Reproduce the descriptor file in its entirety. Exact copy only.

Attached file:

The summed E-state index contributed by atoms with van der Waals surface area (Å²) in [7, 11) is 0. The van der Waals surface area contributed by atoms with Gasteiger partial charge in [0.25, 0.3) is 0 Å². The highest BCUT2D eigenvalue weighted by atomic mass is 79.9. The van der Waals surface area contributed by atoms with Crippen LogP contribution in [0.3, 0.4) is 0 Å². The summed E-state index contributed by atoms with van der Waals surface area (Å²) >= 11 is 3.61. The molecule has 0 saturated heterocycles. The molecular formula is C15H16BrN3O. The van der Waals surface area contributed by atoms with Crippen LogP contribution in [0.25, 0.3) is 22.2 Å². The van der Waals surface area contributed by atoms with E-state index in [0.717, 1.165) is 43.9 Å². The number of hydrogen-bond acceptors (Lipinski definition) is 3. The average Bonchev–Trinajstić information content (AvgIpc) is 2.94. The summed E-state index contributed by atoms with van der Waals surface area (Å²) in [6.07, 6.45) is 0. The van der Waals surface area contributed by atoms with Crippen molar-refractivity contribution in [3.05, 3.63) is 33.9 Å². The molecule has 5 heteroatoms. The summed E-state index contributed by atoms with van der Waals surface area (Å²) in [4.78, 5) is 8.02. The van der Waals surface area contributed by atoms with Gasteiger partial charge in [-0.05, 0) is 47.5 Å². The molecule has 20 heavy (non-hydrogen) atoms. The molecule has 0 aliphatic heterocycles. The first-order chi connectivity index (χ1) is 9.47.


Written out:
The summed E-state index contributed by atoms with van der Waals surface area (Å²) in [7, 11) is 0. The van der Waals surface area contributed by atoms with Gasteiger partial charge in [0.25, 0.3) is 0 Å². The highest BCUT2D eigenvalue weighted by atomic mass is 79.9. The van der Waals surface area contributed by atoms with Crippen LogP contribution in [0.3, 0.4) is 0 Å². The summed E-state index contributed by atoms with van der Waals surface area (Å²) >= 11 is 3.61. The molecule has 0 saturated heterocycles. The molecular formula is C15H16BrN3O. The van der Waals surface area contributed by atoms with Crippen LogP contribution in [0.25, 0.3) is 22.2 Å². The van der Waals surface area contributed by atoms with E-state index in [0.717, 1.165) is 43.9 Å². The number of hydrogen-bond acceptors (Lipinski definition) is 3. The average Bonchev–Trinajstić information content (AvgIpc) is 2.94. The summed E-state index contributed by atoms with van der Waals surface area (Å²) in [6.07, 6.45) is 0. The van der Waals surface area contributed by atoms with Crippen molar-refractivity contribution in [3.05, 3.63) is 33.9 Å². The molecule has 5 heteroatoms. The summed E-state index contributed by atoms with van der Waals surface area (Å²) in [4.78, 5) is 8.02. The van der Waals surface area contributed by atoms with Gasteiger partial charge in [-0.05, 0) is 47.5 Å². The molecule has 20 heavy (non-hydrogen) atoms. The molecule has 0 aliphatic heterocycles. The first-order chi connectivity index (χ1) is 9.47.